Genie, whose 180-foot SX-180 boom lift was recently eclipsed as the world's tallest by the 185-foot JLG 1850SJ Ultra Boom, has put its competitor on notice regarding possible patent infringement.
"We have some concerns because it appears to be similar in how it is executed." said Brad Allen, vice president of marketing, product management and engineering for Terex Corp.'s aerial work platform unit, which produces the Genie brand. Allen spoke to ENR on March 5 at the CONEXPO-CON/AGG equipment show in Las Vegas.
Genie in February sent a "communication" to JLG Industries Inc. raising these concerns, according to Allen, who declined to go into further details but said the communication was "done out of respect and done respectfully." JLG Industries Inc. officials told ENR they would not confirm whether or not the company received word from Genie about the lift's design.
"We go through processes to ensure that we don't infringe patents, and we don't believe that we infringed any patent," said Alan Loux, vice president of marketing at JLG.
Both the Genie SX-180 and JLG 1850SJ Ultra Boom ride on a special chassis whose axles deploy in an X shape to achieve stability yet retract for ease of transportation. At issue in the dispute is the similarity of the designs.
The idea of an X-chassis for a boom lift is not new. Genie first introduced such a system on its 135-ft-tall ZX-135/70 in 2006, Allen noted. In April 2007, Genie was awarded U.S. patent no. 7,198,278, which broadly describes an adjustable support system that incorporates axles that swing independently of a base to achieve stability. Most aerial work platforms use axles that telescope laterally to make the machines' footprints wider on the ground.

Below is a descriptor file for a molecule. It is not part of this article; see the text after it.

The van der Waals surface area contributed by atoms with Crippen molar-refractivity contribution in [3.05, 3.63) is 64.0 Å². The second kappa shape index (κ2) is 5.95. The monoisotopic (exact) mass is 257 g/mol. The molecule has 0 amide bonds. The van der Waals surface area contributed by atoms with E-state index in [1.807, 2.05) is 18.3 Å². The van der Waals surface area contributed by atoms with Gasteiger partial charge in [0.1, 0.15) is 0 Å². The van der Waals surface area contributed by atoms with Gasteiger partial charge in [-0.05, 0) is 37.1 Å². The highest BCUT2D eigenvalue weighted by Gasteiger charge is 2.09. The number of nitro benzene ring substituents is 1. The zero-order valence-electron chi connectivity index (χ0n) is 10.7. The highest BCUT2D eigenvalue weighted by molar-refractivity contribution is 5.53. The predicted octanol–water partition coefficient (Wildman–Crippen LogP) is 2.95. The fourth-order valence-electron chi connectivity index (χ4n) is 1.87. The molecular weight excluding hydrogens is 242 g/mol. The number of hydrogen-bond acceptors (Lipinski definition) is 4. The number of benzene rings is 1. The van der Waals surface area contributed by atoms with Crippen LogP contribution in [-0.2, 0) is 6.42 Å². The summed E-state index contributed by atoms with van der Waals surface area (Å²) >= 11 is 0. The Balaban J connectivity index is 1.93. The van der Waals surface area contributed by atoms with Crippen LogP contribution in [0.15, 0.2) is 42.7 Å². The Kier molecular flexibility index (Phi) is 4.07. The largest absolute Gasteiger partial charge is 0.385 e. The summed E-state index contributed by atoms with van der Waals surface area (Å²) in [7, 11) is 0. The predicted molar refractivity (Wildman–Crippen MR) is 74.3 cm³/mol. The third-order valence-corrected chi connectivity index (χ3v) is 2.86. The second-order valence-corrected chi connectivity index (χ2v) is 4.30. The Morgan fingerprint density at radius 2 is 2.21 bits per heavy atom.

Freeing up the axles enables boom lift makers to achieve the super-tall reach that the Genie SX-180 and JLG 1850SJ Ultra Boom perform.
"They both use an X-style chassis that uses that geometry which is very advantageous to anybody who is trying to transport a machine," Allen explained. "Anybody who has dealt with telescoping axles over the years appreciates the advantages you are going to get out of an X chassis."
JLG is attempting to patent its own X-chassis. In Sept. 2013, it applied for a U.S. patent for a "pivoting axle system," which describes an aerial lift vehicle whose axles swing out and retract in an X shape.
The dispute illustrates the competitive environment for super-high aerial work platforms. Sales of the SX-180, which was first showcased at the Bauma exhibition in Germany last year and is making its U.S. debut here at CONEXPO, have been brisk.
"We've had a very positive response, and currently our order book is full," said Allen.
JLG's 1850SJ Ultra Boom is making its global debut at CONEXPO.